“And we’ll get to do the Christmas lights!” Those were the magic words my parents used to placate a teary, 12-year-old me back in 1994 when they announced we’d be leaving our Port Melbourne house for the wilds of Ivanhoe.
It was a masterstroke, because back in those days, “The Boulevard Christmas Lights” were heaven on earth to a Christmas-crazy kid like me. I was the tween who borrowed Santa Claus: The Movie from Video Flash instead of watching 90210 (my social life suffered) and was always in charge of decorating the Christmas tree, preferably as early in December as possible.
Understandably, then, the promise of not only seeing the Christmas Lights every year but actually living in them was tantamount to winning the lottery.
Ivanhoe wasn’t the only suburb in Melbourne to put on a Christmas display, but it had history (starting back in the 1950s) and the natural, meandering curves of The Boulevard gave it a sense of seasonal pilgrimage that the other Christmas-lit cul de sacs and streets just couldn’t compete with. Given my rep as the family’s Christmas expert (and aspiring visual merchandiser), I was immediately installed as #180’s official Christmas Lights artistic director.
The reality of living amid the Lights was something else: bumper-to-bumper traffic meant that, if we wanted to go out (or have friends over) on a lights night, we’d have to leave or welcome guests at about 4pm, and not return until midnight. It also won’t surprise you to hear that living on The Boulevard for a decade was a little like stepping behind the Wizard Of Oz’s fabled curtain: suddenly the secrets and stoushes of the Christmas lights were laid bare before me.
There was the year one family refused to engage beyond a rather bleak “JESUS IS THE REASON FOR THE SEASON” hand-painted billboard above the back verandah. The time a neighbour’s animated Santa Claus started jerking around like it was in a breakdancing contest, terrifying young onlookers. The year a kid accidentally cracked open a glow-stick and had to come in and use our bathroom to flush out his glowing eyeballs.
And, every year, the entire suburb would be gripped by the bloodsport of trying to outdo one’s neighbours with the display that would be dubbed “the best one” by passing revellers.
The reality of living amid the Lights was something else. Photo: Eddie Jim
This was a considerable challenge, given that for decades the split-level garden on the corner overlooking Hardy Terrace had gone so all-out it made the Myer Christmas Windows look like a minimalist homewares store. (Legend had it someone in the family had decreed, in their will, that the majesty of that display was to be maintained in perpetuity.) Some nights they would even have an honest-to-god real, human Santa Claus sitting in a throne on the lawn greeting local children with a bag full of boiled lollies.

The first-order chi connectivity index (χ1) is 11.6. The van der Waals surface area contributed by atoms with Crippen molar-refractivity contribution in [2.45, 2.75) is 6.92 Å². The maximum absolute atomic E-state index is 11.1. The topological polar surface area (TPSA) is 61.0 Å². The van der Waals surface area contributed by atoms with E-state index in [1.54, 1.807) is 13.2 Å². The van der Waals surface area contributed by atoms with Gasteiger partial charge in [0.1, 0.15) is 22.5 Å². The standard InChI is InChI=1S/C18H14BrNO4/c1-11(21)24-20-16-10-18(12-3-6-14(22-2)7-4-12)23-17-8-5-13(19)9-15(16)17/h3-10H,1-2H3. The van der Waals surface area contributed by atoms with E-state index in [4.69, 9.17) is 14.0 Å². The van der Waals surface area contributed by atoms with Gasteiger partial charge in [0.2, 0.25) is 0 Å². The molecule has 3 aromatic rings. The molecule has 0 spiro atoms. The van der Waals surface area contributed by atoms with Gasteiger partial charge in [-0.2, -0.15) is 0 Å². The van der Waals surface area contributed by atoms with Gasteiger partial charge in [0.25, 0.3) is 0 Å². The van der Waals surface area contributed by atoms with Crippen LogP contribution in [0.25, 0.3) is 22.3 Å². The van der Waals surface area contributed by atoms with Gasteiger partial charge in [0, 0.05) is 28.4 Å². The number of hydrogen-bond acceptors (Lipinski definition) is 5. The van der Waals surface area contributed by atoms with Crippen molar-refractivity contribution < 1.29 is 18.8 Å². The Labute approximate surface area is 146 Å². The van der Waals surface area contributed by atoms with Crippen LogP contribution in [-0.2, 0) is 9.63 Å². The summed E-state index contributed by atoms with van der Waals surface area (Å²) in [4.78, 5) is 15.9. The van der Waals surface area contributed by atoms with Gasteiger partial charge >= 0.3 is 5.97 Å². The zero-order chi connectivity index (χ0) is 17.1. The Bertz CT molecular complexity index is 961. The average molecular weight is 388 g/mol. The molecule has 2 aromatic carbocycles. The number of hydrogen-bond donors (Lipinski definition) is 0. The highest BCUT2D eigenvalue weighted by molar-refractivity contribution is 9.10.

There were other notables: one garden with a family of light-up penguins, one share house with a brace of disco lights presumably repurposed from the last house party, a cream-brick terrace with an adorable knitted nativity inside an emptied out fishtank, and one with a very “Californian mid-century” Christmas scene that looked like a Good Housekeeping photo shoot.
But faced with the largesse of that legendary split-level garden, I decided instead to go small, and create displays that were tailor-made for the smaller revellers, recalling the small-scale magic of the Myer Windows I remembered from my childhood: lots of glitter and a display with lots of hidden treasures to look for.
‘The Boulevard Christmas Lights’ were heaven on earth to a Christmas-crazy kid like me. Photo: Rebecca Hallas
One year, we constructed a fairy garden, with light up toadstools and Barbie (and Sindy) fairies suspended on fishing wire; another, I made “Willy Wonka’s Christmas Chocolate Factory”, with Oompah Loompahs and a chocolate river made of brown crushed velvet, covered in brown cellophane, which I was amazed to discover was a colour of cellophane that exists.
(Every Bastow family Christmas Lights offering also featured at least 10 metric tonnes of glitter and spray snow, in fact, I’m fairly certain that were I to return to the front yard of our old house, I’d find the gnarled old Prunus plum’s trunk was still dotted with glitter.)
Inevitably, the crowds would flock instead to the giant, million-watt displays down the road, and after a few years trying to bring intimacy back to the Christmas Lights, I was one “let’s go look at that big one!” away from giving up.
While others went big, I went small created displays tailor-made for the smaller revellers. Photo: Rebecca Hallas
That all changed when, one morning, I fished a postcard out of the snail-infested letterbox. The short message, with no sender’s details, congratulated us on the “tiny details” of our display and said that the children enjoyed looking for the fairies much more than they did the big, dazzling displays up the road.
You could say it was a Christmas (Lights) miracle.